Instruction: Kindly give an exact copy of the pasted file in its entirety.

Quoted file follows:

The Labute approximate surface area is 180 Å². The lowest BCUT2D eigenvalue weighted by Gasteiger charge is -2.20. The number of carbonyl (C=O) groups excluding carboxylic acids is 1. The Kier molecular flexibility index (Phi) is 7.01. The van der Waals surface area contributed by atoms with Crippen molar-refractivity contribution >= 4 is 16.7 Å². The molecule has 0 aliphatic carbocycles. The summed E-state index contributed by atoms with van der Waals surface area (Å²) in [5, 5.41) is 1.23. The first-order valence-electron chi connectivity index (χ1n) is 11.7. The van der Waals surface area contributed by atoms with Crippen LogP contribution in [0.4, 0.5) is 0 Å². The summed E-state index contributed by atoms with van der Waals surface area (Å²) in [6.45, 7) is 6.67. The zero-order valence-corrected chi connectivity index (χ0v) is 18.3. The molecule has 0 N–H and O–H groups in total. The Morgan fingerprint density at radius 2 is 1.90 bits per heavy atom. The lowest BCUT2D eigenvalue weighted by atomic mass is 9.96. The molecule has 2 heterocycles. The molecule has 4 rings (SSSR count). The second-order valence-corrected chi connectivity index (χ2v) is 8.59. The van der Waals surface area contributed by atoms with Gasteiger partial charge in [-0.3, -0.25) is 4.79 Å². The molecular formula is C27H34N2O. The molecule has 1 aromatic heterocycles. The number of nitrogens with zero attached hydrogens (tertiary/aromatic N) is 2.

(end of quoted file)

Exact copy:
The Labute approximate surface area is 180 Å². The lowest BCUT2D eigenvalue weighted by Gasteiger charge is -2.20. The number of carbonyl (C=O) groups excluding carboxylic acids is 1. The Kier molecular flexibility index (Phi) is 7.01. The van der Waals surface area contributed by atoms with Crippen molar-refractivity contribution >= 4 is 16.7 Å². The molecule has 0 aliphatic carbocycles. The summed E-state index contributed by atoms with van der Waals surface area (Å²) in [5, 5.41) is 1.23. The first-order valence-electron chi connectivity index (χ1n) is 11.7. The van der Waals surface area contributed by atoms with Crippen LogP contribution in [0.4, 0.5) is 0 Å². The summed E-state index contributed by atoms with van der Waals surface area (Å²) in [6.45, 7) is 6.67. The zero-order valence-corrected chi connectivity index (χ0v) is 18.3. The molecule has 0 N–H and O–H groups in total. The Morgan fingerprint density at radius 2 is 1.90 bits per heavy atom. The lowest BCUT2D eigenvalue weighted by atomic mass is 9.96. The molecule has 2 heterocycles. The molecule has 4 rings (SSSR count). The second-order valence-corrected chi connectivity index (χ2v) is 8.59. The van der Waals surface area contributed by atoms with Gasteiger partial charge in [-0.3, -0.25) is 4.79 Å². The molecular formula is C27H34N2O. The molecule has 1 aromatic heterocycles. The number of nitrogens with zero attached hydrogens (tertiary/aromatic N) is 2.